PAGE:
Never Look Back

By: Linda Lael Miller


I stiffened. Who, indeed? "Just a friend," I answered, hoping I sounded casual. Sonterra and I were in a rocky patch, and we weren't having sex, so technically, he was free to pursue other avenues. It shook me, how much I hated that idea.

Another silence, breathy and faintly moist. "Tell him Leanne called, will you?"

Will I ever. "Sure," I said lightly.

Leanne, whoever she was, didn't bother with a good-bye.

Before the phone call, I'd planned to make myself an omelet. Now, my legendary appetite was stalled. I poured some kibble for Bernice and wrote two words on a sticky note, in block letters, pressing hard. LEANNE CALLED.

I finished my coffee, then loaded Bernice into the Escalade and backed out of Sonterra's garage with a slight screech of tires. Luckily, I'd opened the door first.

All the way to the police station, which is downtown, and not far from my office, I gnawed on my lower lip. I was keeping Sonterra at a distance. Maybe he was taking up the slack with somebody else.

Reaching the station, I parked, removed the .38 from my purse, sticking it under the seat, scooped up Bernice, and headed for the main entrance. The guys manning the security setup looked askance at the Yorkie.

"Seeing-eye dog," I said.

One of them grinned. Who says cops don't have a sense of humor? The other one checked every item in my purse, right down to my packet of birth control pills, which I swear he counted.

Bernice and I were finally allowed to pass, and I headed for the reception desk, where I filled out and signed a report relating to the incident at my office the night before.

"So that was you," commented the female officer on duty, reading it over.

I refrained from comment. Okay, so I'm well-known around the cop shops in two counties. I get into situations more often than most people, but it isn't like I do it to make a pest of myself. I just seem to attract trouble, effort on my part not required.

"We'll be in touch," the gatekeeper said, after a long wait.

Less than ten minutes later, I pulled up in front of my office. In the stark light of an Arizona day, I had to admit Sonterra hadn't been far off in his assessment the night before. The place did look like something out of a CNN report from Iraq.

With a sigh, I climbed out of the Escalade, taking Bernice with me, unlocked the front door, and went in. First order of business, call the window-repair people. I used my cell phone, since my equipment was still in the car.

They promised to send somebody over right away.

Taking them at their word, I settled Bernice in the desk chair with a dog biscuit and got busy unloading my stuff. I was down on the floor, hooking up my computer, when I heard the bell over the door jingle. Bernice growled, sniffed the air, and went back to. her biscuit.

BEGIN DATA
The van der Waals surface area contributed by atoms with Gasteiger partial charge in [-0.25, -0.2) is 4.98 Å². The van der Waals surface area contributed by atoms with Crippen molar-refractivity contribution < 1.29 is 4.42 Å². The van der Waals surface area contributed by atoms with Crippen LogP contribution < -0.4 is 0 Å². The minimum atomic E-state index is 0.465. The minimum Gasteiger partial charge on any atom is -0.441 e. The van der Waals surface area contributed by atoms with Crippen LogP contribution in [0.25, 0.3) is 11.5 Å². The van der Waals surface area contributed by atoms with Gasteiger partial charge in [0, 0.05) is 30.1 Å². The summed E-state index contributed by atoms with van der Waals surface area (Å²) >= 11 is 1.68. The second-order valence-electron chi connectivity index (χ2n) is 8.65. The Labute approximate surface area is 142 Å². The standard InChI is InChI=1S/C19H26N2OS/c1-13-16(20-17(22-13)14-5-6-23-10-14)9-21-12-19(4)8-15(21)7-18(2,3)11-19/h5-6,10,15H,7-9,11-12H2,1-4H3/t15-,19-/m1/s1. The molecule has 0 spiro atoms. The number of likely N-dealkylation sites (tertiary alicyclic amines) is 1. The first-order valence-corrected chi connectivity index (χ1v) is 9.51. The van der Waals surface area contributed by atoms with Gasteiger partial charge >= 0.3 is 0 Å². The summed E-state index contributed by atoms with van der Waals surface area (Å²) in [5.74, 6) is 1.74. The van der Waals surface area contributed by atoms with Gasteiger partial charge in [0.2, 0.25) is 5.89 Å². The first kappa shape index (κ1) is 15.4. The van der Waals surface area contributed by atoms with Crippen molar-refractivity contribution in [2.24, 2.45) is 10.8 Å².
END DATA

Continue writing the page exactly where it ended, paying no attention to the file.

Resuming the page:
A chill went through me, and when I lifted my head to greet whoever was there, I half expected to get it blown off.

A young black girl -stood just over the threshold, looking around with an expression of horror. The cutest child I've ever seen perched on her left hip, dark eyes round and luminous, hair in tidy little cornrows tied with pink ribbons.

"May I help you?" I asked.

"I hope so," the girl answered. She was tall, with high cheekbones, and her hair, like the child's, was intricately braided, though with beads for accent, rather than ribbons. She frowned, taking in my casual clothes. "Are you Clare Westbrook?"

"Yes," I answered, rising to my feet.

"I'm Shanda Rawlings," she said, looking as though she wanted to sprint in the opposite direction. "I heard you take clients who can't pay."

"Under certain conditions," I replied, indicating the chair facing my desk. "Have a seat."

She sat, but gingerly, her gaze fixed dolefully on the pattern of bullet holes gracing the wall above the coffeemaker. She was visibly tense, and I didn't blame her, given the fact that the place obviously doubled as a target range.

"Can I get you some water or a cup of coffee?" I asked, while we sized each other up. I wondered what she'd been accused of, and if she'd done it or not.

She shook her head, bit her lower lip. "No, thanks."

I snagged a bottle of water for myself and sat on the edge of my desk. Bernice jumped down from the chair and trundled around to sniff at the baby's foot, and the little girl giggled and strained to touch her.

"That dog bite?" Shanda wanted to know.

I shook my head, and Shanda set the child on the floor, where she and Bernice checked each other out.

"I'm in trouble," Shanda said, watching her baby watch the dog, and tears gleamed in her eyes. "I wrote a couple of bad checks a few months ago. My probation officer says I'll probably go to jail, and that means Pretty Baby will have to go to a foster home, because Mama can't take care of her and work, too."

I stifled a sigh and sat back in my chair. "So this isn't your first run-in with the law," I said, venturing the obvious, based on the reference to her probation officer, and resisting the urge to ask if Pretty Baby was the child's real name. It certainly suited her, but it would be a hard sell on the playground.

Shanda met my gaze, and shook her head. "I used to have a small spending problem," she said.

I took a long draw on my bottle of water. " 'Used to'?"